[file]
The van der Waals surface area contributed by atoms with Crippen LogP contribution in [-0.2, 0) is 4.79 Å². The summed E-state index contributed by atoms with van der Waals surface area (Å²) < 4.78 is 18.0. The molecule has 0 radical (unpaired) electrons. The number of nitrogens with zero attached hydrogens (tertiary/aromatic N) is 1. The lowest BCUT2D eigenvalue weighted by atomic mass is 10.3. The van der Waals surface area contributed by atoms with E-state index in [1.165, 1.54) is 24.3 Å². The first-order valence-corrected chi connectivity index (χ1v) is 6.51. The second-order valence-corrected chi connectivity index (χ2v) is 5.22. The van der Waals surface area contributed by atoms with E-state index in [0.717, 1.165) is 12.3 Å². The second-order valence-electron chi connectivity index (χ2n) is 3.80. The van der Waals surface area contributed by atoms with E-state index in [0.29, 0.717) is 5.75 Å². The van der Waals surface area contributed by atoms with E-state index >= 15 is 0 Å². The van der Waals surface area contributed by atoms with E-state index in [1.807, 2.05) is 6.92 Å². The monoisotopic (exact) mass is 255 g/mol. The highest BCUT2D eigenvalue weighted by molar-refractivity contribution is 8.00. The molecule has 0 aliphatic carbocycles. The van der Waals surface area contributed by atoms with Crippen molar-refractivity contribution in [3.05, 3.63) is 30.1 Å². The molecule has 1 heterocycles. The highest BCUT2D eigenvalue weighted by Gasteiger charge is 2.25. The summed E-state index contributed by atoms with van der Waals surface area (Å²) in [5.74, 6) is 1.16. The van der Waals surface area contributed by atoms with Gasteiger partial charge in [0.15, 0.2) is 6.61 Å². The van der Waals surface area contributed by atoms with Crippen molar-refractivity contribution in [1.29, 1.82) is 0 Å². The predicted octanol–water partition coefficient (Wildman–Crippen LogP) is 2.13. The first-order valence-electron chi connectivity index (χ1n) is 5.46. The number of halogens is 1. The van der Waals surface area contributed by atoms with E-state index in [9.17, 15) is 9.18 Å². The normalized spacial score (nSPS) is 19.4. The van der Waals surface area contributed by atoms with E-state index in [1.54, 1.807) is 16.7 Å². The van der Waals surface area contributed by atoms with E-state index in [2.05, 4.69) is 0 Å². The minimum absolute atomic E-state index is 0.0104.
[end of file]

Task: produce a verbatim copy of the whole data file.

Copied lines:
The van der Waals surface area contributed by atoms with Crippen LogP contribution in [-0.2, 0) is 4.79 Å². The summed E-state index contributed by atoms with van der Waals surface area (Å²) < 4.78 is 18.0. The molecule has 0 radical (unpaired) electrons. The number of nitrogens with zero attached hydrogens (tertiary/aromatic N) is 1. The lowest BCUT2D eigenvalue weighted by atomic mass is 10.3. The van der Waals surface area contributed by atoms with E-state index in [1.165, 1.54) is 24.3 Å². The first-order valence-corrected chi connectivity index (χ1v) is 6.51. The second-order valence-corrected chi connectivity index (χ2v) is 5.22. The van der Waals surface area contributed by atoms with E-state index in [0.717, 1.165) is 12.3 Å². The second-order valence-electron chi connectivity index (χ2n) is 3.80. The van der Waals surface area contributed by atoms with E-state index in [0.29, 0.717) is 5.75 Å². The van der Waals surface area contributed by atoms with E-state index >= 15 is 0 Å². The van der Waals surface area contributed by atoms with E-state index in [1.807, 2.05) is 6.92 Å². The monoisotopic (exact) mass is 255 g/mol. The highest BCUT2D eigenvalue weighted by molar-refractivity contribution is 8.00. The molecule has 0 aliphatic carbocycles. The van der Waals surface area contributed by atoms with Crippen molar-refractivity contribution in [3.05, 3.63) is 30.1 Å². The molecule has 1 heterocycles. The highest BCUT2D eigenvalue weighted by Gasteiger charge is 2.25. The summed E-state index contributed by atoms with van der Waals surface area (Å²) in [5.74, 6) is 1.16. The van der Waals surface area contributed by atoms with Gasteiger partial charge in [0.15, 0.2) is 6.61 Å². The van der Waals surface area contributed by atoms with Crippen molar-refractivity contribution in [1.29, 1.82) is 0 Å². The predicted octanol–water partition coefficient (Wildman–Crippen LogP) is 2.13. The first-order valence-electron chi connectivity index (χ1n) is 5.46. The number of halogens is 1. The van der Waals surface area contributed by atoms with E-state index in [9.17, 15) is 9.18 Å². The normalized spacial score (nSPS) is 19.4. The van der Waals surface area contributed by atoms with E-state index in [1.54, 1.807) is 16.7 Å². The van der Waals surface area contributed by atoms with E-state index in [2.05, 4.69) is 0 Å². The minimum absolute atomic E-state index is 0.0104.